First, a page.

[FOM] Friedman's Simplified Foundations

W.Taylor@math.canterbury.ac.nz W.Taylor at math.canterbury.ac.nz
Mon May 12 03:21:29 EDT 2003

A few days ago Harvey Friedman made a post which I was expecting to see
a lot of follow-up to, but as there has been none, I will make a naive
comment or two.

It was his approach to the problem of what the reals etc "really" are,
(Benacerraf style).

> This is an old, but interesting issue. Of course, it is one
> that mathematicians have learned to be totally uninterested in.

This is so glaringly true, that I wonder it doesn't have more influence
over the way math-philosophers do their philosophy.  Perhaps it is less
of a motivating factor for strict FOMers, as opposed to math-philossies.

> Also, it has fueled attempts to give categorical foundations and other 
> structuralist attempts.

It might fairly be said that Category theory is the off-mainstream's
definitive answer to the question of providing a serious foundation
for informal structuralist ideas.  It at least provides a very useful
lingua franca for these matters, in distinction to the orthodox ZF one,
which does have some Benacerraf-weaknesses, at least philosophically. Alas,

> when they don't [get complicated], they look too much like set theory
> to really serve as an alternative foundation for mathematics.

...this is also a seriously troubling criticism, I feel.


> My favorite way of trying to deal with this unpleasant philosophical 
> situation, is as follows.

This is the part I chiefly wanted to comment on.  It strikes me as
a *very* well-chosen basis for math *as it is actually done* by
practising mathies, and, perhaps more importantly, by teachers.
Certainly it accords uncannily well with the way I approach
undergraduate teaching.

I reproduce it here for ease of reference:

We have variables of only one sort, but with the following 7 
nonlogical symbols (in addition to the logical symbols
not, and, or, implies, iff, forall, therexists, =).

Sets. (Unary predicate symbol).
Membership. (Binary relation symbol).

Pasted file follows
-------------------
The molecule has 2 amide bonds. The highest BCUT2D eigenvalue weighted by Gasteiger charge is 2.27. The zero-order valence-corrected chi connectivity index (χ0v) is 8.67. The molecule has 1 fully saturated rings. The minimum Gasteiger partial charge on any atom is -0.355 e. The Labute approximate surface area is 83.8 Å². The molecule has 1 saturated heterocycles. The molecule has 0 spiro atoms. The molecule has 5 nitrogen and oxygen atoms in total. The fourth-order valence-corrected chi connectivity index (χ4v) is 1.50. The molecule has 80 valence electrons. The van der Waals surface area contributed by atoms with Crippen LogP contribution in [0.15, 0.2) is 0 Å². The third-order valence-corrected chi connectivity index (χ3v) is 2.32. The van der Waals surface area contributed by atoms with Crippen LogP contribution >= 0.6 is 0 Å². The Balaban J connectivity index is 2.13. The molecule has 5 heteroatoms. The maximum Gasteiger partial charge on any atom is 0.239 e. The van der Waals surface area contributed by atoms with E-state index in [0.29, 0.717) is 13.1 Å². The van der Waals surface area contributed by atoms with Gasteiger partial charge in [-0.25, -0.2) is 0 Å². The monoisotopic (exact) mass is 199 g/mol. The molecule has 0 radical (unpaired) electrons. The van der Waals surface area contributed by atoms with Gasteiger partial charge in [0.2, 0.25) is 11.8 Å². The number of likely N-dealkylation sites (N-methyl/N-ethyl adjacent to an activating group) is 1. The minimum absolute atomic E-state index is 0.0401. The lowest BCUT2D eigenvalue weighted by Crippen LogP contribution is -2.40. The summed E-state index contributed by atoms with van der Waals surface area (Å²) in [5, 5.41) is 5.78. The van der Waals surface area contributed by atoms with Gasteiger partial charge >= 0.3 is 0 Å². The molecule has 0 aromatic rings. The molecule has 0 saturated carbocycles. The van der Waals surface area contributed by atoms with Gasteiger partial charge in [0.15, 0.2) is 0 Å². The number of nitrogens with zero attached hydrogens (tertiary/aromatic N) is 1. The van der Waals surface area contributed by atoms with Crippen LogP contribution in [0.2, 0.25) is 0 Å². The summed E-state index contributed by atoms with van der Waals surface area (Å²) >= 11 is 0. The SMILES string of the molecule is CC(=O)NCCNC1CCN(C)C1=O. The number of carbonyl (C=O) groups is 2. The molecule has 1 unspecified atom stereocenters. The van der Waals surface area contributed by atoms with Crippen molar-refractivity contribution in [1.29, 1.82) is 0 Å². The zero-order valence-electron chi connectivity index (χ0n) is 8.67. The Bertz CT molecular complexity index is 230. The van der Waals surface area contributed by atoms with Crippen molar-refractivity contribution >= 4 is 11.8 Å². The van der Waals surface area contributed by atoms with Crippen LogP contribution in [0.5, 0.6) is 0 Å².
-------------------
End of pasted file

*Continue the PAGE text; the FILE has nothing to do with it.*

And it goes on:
Ordered pairing (Binary function symbol).
Real numbers. (Unary predicate symbol).
0,1. (Constant symbols).
<. (Binary relation symbol for ordering of reals).
+. (Ternary relation symbol for addition on reals).

1. Everything is exactly one of: a set, an ordered pair, or a real number,
2. Only sets can have an element.
3. If two sets have the same elements then they are equal.
4. <x,y> = <z,w> iff (x = z and y = x).
5. 0,1 are distinct real numbers.
6. +(x,y,z) implies x,y,z are reals.
7. x < y implies x,y are reals.
8. Usual axioms that reals are an ordered group with 0,1,+,<.
9. Every nonempty set of reals bounded above has a least upper bound.
10. The set of all reals numbers exists.
11. Pairing, union, power set, separation, replacement, foundation, choice.

Rationals, integers, natural numbers, are all defined as certain real 
numbers. Functions are sets of ordered pairs.

Wonderful, IMHO.   I have a query or two, though, if Harvey or others
would like to enlighten my naivety.

(a) How does one get multiplication very easily?  Or at all?

I think this fails the "as is actually done" test - most mathies would
put + and x on equal terms, and give axioms for both together.

(b) Whereabouts is Induction?   

I can't detect how it is supposed to come out of the above.
Does the "set of reals" axiom stand in for the usual axiom of infinity
here?  Does that not make it very cumbersome to extract Induction?

(c) There remains a Benacerraf-style criticism of the distinction made
between ordered pairs and ordered triples (and higher).  Most mathies
would regard ordered pairs and triples as being virtually coeval.
Yet ordered pairs retain their pre-eminence, mainly because of their
necessary use in defining functions extensionally.  It may be that this
problem is insuperable; but still it is a minor aesthetic blemish.

(d) Above, there is only one sort of variable, with predicates
for being numbers, pairs, or sets.  This is very un-everyday-like.  

Most mathies would (I suspect) be happier with (essentially) three sorts
of variables for these, distinguished (as almost always) by notation - 
small letters for numbers; caps for sets; and bracketted pairs for pairs.

(e) I don't understand the following at all - would someone please explain:

> One proves that every sentence is provably equivalent to a sentence 
> that mentions only epsilon.


And finally, let me praise again this final summary sentence...

> This system puts us pretty much where almost all mathematicians are 
> when they wish to develop mathematics rigorously at the appropriate 
> level of the  undergraduate curriculum (or early graduate).

This is EXACTLY my feeling, and perhaps modulo the minor quibbles in
(a) (c) (d) above, I endorse it whole-heartedly.

> let's see where the discussion leads us.

I too hope there will be other comment!

       Bill Taylor                     W.Taylor at math.canterbury.ac.nz
            Logic - used by mathematicians but not talked about,
                    & talked about by philosophers but not used.

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